As the Beijing Olympics wind down, and after four related blog postings (on the fur industry, tiger trade, ivory, and consumer power), I want to offer the floor to HSI’s China Policy Consultant, Dr. Peter J. Li, of the University of Houston-Downtown. Peter’s optimism has encouraged me, as I hope it will you.
The Beijing Olympics embody China’s earnest wish to embrace the outside world on her own terms and at her own pace. China is one of the world’s biggest animal welfare challenges, so, for people concerned about the humane treatment of animals, it’s good news that she’s taken this step to broaden her relationship to the community of nations.
Because of its size, the magnitude of animal suffering in China at times seems so vast that it is difficult to know where to start. But we have started, and there’s reason for optimism that things can improve.
In March, for example, I had the pleasure of representing HSUS’s global affiliate Humane Society International at a conference in Beijing on farm animal welfare. It was co-hosted by a number of animal organizations and the Chinese government. That’s right, the Chinese government.
China has 1.3 billion enthusiastic meat eaters, and today’s single-child generation grows up on meat. The parents and grandparents of these children are consuming meat, too, in part to compensate for the deprivation they experienced in the pre-reform era (1949-1978). “Hunger breeds discontent,” an ancient warning admonishes the nation’s rulers, and a meat supply disruption, the government fears, could fuel social instability.
What this means is that, today, the Western intensive livestock farming model is spreading in China like prairie fire.
At the same time, the Chinese government is cautiously open to progressive ideas on animal welfare. The Beijing conference on farm animal welfare was a good example of the authorities’ awareness of the need to look beyond industrialized farming and to know the latest progress in humane farming. Chinese officials at the conference even took the initiative to explore opportunities for cooperation with the outside world in other policy areas such as urban animal control. Despite its one-party system, China has never been so receptive to progressive ideas concerning the humane treatment of animals. It’s not too late to confront and arrest the trend toward intensive confinement systems in China.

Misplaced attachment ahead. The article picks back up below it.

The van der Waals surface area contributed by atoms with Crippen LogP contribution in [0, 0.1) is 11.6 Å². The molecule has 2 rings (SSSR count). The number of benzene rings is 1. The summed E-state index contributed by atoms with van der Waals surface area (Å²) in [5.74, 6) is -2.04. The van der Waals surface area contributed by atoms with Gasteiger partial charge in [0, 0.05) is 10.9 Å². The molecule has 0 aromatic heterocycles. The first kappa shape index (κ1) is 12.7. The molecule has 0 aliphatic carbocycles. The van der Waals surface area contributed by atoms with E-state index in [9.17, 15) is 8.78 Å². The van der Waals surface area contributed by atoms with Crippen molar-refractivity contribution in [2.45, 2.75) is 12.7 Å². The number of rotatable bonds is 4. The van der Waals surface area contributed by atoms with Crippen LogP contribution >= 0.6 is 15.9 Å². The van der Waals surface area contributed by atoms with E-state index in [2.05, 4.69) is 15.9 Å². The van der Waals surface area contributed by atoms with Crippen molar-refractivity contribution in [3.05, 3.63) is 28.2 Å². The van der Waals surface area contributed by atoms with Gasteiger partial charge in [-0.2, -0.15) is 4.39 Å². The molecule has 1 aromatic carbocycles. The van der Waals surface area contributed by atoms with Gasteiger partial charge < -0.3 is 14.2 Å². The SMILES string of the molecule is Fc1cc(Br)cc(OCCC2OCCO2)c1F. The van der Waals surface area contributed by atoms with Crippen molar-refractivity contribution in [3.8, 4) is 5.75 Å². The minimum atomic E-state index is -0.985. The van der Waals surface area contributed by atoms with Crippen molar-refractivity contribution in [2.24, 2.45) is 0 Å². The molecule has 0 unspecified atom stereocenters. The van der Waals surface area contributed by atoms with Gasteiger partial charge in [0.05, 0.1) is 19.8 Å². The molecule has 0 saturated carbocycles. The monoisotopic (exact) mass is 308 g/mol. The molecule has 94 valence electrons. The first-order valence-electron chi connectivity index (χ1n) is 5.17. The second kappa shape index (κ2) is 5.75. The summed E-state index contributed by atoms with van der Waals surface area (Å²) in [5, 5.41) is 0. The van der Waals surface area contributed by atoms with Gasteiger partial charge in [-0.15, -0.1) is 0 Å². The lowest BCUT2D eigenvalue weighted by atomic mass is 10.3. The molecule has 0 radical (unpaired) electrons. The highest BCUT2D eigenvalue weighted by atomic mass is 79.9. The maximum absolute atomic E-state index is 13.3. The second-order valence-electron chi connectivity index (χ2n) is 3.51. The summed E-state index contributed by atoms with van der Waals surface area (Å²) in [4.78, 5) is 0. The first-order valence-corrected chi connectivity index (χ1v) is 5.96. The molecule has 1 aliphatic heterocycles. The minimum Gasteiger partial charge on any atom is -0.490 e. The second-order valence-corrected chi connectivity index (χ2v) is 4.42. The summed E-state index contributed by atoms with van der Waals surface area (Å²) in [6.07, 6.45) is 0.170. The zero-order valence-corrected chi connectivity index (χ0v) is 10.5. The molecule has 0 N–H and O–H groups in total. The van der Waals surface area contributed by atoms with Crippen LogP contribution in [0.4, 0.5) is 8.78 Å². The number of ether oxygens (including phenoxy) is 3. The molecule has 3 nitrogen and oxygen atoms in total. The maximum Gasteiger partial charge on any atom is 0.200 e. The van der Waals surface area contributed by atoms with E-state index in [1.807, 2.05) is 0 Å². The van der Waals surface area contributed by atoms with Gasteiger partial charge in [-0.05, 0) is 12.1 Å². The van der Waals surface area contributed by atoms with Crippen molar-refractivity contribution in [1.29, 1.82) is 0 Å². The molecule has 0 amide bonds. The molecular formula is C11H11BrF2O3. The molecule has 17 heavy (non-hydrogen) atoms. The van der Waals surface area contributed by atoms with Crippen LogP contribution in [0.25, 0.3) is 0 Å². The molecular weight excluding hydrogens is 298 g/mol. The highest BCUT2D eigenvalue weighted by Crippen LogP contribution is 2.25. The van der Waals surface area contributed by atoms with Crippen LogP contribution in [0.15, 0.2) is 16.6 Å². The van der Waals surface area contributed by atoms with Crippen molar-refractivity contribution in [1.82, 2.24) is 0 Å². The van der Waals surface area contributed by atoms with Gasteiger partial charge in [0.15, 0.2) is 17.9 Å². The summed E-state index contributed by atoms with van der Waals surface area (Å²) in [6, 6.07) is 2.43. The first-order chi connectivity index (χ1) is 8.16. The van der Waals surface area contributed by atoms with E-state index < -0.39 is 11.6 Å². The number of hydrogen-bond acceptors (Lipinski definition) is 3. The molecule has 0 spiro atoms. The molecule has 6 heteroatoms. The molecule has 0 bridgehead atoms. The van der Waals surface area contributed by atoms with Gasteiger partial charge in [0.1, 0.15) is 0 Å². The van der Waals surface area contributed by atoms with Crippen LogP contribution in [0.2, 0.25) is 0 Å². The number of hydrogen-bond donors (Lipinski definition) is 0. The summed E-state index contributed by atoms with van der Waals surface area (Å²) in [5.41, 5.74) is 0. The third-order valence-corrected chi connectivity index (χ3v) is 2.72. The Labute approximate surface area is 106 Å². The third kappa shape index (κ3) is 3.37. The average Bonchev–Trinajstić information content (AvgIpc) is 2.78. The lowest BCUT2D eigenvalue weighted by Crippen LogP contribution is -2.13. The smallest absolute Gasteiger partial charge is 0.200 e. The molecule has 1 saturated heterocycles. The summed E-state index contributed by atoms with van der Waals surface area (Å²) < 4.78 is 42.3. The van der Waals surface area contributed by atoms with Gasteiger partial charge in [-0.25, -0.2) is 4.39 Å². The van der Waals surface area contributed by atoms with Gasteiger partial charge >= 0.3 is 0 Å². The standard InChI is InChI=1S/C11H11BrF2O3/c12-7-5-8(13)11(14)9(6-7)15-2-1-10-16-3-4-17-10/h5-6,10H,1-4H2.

Another great sign of change is that animal protection groups have mushroomed across China. These groups, operating with great difficulties, are confronting cruelty with great energy and determination. These organizations have worked hard to stop dog culls and dog eating. Their “friends, not food” public demonstrations have been tolerated by the government. It seems that every day more and more people in China are beginning to voice their concern about humane treatment of animals.
Obviously, there is a long way to go. To animal loving people around the world, China is a minefield. Whether it is dog eating, live animal markets, public slaughter, wildlife eating, bear and tiger farming, or shark finning, a lot of work still must be done to change the hearts and minds of the Chinese public.
China is a huge challenge. Yet, it is changing. The Beijing Olympics is indicative of an irreversible trend in China’s connections to the outside world. We all have a role to play in China’s transformation. We can reach out to support groups working in China to improve the landscape for animal protection. We can continue to advance arguments about the value of non-exploitative enterprises involving animals against the old ways of doing things. We can press to expand and improve China’s participation in the international bodies, like CITES, the IWC, ICLAS, OECD, and the OIE where major decisions relating to animal welfare are made. Any effort to strengthen her ties to such institutions will be a blessing for animals in China, and an encouragement to those who care about them, all around the world.